Relocating in Michigan

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Parents who are divorced or have never been married can face serious disagreements over how to divide parenting time with children. The challenges tend to be greatest when one parent wants to move out of state, or wants to move to a new home that is within the state but still a considerable distance from the other parent’s home.

Child Custody and Visitation in Michigan

Courts making custody orders in Michigan base their decisions on the best interests of the children involved. Michigan law begins with an assumption that it is usually in a child’s best interests to maintain a close relationship with each parent. Judges can consider any factor relevant to parenting and are guided by some specific factors that are set out in the state’s laws. For a list of these factors, see Michigan Child Custody FAQs.

Move Away Cases

When one parent wishes to move away after a court has entered custody orders, there will be two initial questions:

How far away is the proposed move?

If the proposed move is either out of the state or more than 100 miles from the place the child and parent lived at the beginning of the original custody case, the parent will have to get permission to move with the child either from the other parent or from the court, unless the move will actually result in the parents living closer to one another, or the parent’s homes are already located more than 100 miles apart. A parent with sole legal custody does not have to get permission, as sole legal custody automatically gives one parent full decision-making power over where the child will live. A victim of domestic violence can move with a child before seeking permission if moving is necessary to escape the threat of violence.

Will the proposed move change the established custodial environment?

Answering this question requires looking closely at the current custody arrangement. A court will consider not only the custody orders, but also how the parents have actually divided both parenting time and responsibilities. Under Michigan law, a child has an established custodial environment with a parent if, over an appreciable period of time, the child has looked to that parent not only for the necessities of life, but also for guidance, discipline, and comfort. A court will also consider the child’s age, the physical environment within the home, and the likely permanency of a custody arrangement based on the preferences of both parent and child.

Even when parents share legal custody of a child, if one parent has sole physical custody, a court will probably not find that a proposed move would change the established custodial environment, even though such a move will usually require a change in the parenting schedule. So, for example, if a child currently spends approximately 20% of time with a non-custodial parent, and this time consists mainly of alternate weekends, the court may allow the custodial parent to move with the child, even if it means that the child would have to spend most of the summer and some additional vacation time with the non-custodial parent in order to maintain a similar division in parenting time.

If the parents have joint physical custody, however, and the child spends equal or nearly equal time with each parent, the court is very likely to find that the child has an established custodial environment with each parent and that a move will necessitate a change in this custodial environment, because it is difficult (although not always impossible) to achieve a nearly equal division of time sharing when homes are a considerable distance apart.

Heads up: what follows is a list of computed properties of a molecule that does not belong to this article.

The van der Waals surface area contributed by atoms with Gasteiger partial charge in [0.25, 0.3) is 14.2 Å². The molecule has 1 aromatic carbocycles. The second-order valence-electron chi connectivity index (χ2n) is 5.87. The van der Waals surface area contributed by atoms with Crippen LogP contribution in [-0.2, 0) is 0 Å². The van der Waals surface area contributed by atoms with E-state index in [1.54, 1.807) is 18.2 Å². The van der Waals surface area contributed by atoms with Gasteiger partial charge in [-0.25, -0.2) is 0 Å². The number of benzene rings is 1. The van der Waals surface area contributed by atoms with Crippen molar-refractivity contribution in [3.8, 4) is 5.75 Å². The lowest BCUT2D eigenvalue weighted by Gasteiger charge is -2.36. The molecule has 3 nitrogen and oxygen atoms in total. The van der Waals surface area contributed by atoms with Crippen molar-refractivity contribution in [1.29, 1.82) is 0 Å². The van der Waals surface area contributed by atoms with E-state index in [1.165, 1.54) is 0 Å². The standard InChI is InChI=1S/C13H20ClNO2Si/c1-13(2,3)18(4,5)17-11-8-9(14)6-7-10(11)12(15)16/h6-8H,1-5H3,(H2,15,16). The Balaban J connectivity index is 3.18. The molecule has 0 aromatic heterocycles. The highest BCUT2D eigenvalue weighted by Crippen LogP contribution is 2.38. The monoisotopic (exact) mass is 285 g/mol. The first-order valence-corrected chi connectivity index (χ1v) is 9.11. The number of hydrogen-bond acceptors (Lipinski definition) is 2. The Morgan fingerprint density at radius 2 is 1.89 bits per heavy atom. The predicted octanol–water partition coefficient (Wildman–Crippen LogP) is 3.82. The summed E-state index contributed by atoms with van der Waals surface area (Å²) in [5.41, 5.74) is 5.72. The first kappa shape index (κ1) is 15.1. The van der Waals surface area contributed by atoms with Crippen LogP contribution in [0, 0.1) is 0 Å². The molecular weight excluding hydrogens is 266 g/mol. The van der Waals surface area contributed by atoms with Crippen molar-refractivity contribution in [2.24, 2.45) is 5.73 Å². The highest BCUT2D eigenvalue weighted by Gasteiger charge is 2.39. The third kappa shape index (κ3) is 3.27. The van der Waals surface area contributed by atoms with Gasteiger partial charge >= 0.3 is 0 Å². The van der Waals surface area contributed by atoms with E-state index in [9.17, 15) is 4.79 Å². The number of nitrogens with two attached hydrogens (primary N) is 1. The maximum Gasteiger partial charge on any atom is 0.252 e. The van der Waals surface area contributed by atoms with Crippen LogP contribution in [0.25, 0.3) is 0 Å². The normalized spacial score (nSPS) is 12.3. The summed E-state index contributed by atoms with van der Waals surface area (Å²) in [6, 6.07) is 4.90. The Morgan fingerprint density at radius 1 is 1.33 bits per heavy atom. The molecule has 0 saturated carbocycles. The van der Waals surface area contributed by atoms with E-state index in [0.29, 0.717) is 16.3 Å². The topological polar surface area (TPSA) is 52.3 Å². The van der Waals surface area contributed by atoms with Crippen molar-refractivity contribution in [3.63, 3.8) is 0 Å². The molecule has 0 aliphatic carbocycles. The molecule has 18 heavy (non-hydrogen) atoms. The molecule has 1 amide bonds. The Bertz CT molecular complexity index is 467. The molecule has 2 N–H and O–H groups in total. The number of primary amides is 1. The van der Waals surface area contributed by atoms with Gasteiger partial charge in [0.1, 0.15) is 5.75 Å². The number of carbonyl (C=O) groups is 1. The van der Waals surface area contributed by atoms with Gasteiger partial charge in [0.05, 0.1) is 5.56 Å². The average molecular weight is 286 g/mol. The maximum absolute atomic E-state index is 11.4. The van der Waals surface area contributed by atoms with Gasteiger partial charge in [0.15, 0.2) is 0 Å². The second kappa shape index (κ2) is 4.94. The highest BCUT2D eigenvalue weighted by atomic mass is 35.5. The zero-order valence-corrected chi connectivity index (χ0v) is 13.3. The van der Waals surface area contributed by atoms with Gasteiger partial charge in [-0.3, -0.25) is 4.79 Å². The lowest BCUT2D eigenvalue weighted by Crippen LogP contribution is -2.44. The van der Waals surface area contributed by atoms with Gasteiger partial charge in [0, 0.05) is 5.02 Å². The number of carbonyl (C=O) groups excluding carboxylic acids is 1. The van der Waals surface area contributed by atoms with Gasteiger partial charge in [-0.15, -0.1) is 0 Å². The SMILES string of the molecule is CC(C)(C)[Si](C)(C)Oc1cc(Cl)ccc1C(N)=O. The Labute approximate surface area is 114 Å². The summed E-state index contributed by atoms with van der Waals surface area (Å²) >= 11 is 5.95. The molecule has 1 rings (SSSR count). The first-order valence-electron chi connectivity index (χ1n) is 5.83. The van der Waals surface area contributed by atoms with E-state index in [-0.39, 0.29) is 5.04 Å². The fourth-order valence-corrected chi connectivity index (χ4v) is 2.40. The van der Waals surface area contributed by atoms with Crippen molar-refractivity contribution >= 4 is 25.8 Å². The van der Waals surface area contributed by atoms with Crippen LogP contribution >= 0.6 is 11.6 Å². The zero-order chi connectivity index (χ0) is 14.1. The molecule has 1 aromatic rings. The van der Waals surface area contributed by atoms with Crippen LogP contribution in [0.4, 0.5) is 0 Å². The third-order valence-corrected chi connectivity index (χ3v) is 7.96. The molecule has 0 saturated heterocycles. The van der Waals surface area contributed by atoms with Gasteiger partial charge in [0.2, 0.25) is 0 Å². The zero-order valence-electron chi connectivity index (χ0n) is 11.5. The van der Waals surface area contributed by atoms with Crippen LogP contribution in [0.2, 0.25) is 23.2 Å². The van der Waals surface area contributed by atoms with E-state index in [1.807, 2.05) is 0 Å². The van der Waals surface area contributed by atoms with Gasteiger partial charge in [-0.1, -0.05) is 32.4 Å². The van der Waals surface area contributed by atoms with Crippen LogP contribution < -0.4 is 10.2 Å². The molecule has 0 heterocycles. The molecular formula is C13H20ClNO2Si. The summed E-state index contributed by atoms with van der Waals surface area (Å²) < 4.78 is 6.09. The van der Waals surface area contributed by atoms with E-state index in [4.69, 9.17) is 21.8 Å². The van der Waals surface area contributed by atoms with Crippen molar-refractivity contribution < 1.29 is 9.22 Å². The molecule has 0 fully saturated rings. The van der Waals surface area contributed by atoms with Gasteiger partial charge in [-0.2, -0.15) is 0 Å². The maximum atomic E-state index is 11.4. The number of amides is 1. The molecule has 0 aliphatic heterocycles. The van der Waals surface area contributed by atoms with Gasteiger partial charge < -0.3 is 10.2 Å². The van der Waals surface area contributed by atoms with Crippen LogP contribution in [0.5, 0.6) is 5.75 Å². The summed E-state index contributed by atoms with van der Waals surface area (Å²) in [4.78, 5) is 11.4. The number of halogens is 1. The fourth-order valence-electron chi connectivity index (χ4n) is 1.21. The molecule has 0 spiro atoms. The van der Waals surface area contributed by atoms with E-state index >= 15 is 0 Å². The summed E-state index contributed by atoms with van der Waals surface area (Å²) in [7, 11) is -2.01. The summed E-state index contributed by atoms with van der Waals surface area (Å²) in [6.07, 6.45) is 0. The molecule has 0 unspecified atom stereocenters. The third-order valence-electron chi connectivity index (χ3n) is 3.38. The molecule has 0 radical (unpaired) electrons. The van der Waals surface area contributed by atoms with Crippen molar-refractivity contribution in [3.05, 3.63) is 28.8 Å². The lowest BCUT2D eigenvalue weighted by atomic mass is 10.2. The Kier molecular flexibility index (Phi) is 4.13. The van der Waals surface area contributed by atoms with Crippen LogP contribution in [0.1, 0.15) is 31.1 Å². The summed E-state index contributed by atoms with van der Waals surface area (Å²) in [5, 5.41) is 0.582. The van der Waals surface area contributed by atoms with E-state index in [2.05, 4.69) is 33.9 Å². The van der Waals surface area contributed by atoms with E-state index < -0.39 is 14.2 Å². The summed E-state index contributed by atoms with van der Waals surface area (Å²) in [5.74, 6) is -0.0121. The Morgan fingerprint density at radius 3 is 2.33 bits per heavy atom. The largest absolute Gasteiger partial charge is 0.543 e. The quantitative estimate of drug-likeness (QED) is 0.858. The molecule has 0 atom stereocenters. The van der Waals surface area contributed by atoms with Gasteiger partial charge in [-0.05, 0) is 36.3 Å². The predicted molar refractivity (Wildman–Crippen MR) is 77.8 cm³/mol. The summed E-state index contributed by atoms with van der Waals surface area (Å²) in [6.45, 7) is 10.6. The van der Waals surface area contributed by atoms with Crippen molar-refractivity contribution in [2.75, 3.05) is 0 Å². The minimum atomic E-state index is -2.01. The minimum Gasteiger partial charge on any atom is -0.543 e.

If the proposed move will not change the established custodial environment, the court will consider only the following factors, (as set out more fully in Section 722.31 of the Michigan Compiled Laws):

  • whether the move is likely to improve the quality of life for both the child and the moving parent
  • whether the moving parent is motivated by a desire to interfere with the other parent’s parenting time
  • whether the parent opposing the move is motivated by a desire to avoid any increase in support payments
  • each parent’s history of compliance with parenting orders
  • whether there is a potential new parenting schedule that will support the child’s relationship with each parent
  • the likelihood that each parent will comply with the new schedule, and
  • the existence of any domestic violence in the case.

The court will not require a full hearing and will generally consider only whether there is more evidence in favor of the move than against it.

If, on the other hand, the parent opposing the move can demonstrate that the move would change the child’s established custodial environment, the court will hold a full hearing to determine whether the standard has been met for a modification in custody. This means that the moving parent will have to show by clear and convincing evidence that allowing the parent to move with the child would be in the child’s best interests. The court will look not only at the factors listed above, but at all of the factors that go into an initial custody determination.

Move-away disputes are often time-consuming and expensive, especially if you share legal and physical custody. You may need a mental health professional to evaluate the potential effects of the proposed move on your child. If you are in the middle of a dispute about a potential move away with your child’s other parent, your best option may be to negotiate a compromise. If you can’t find any workable compromise, contact an attorney for advice.

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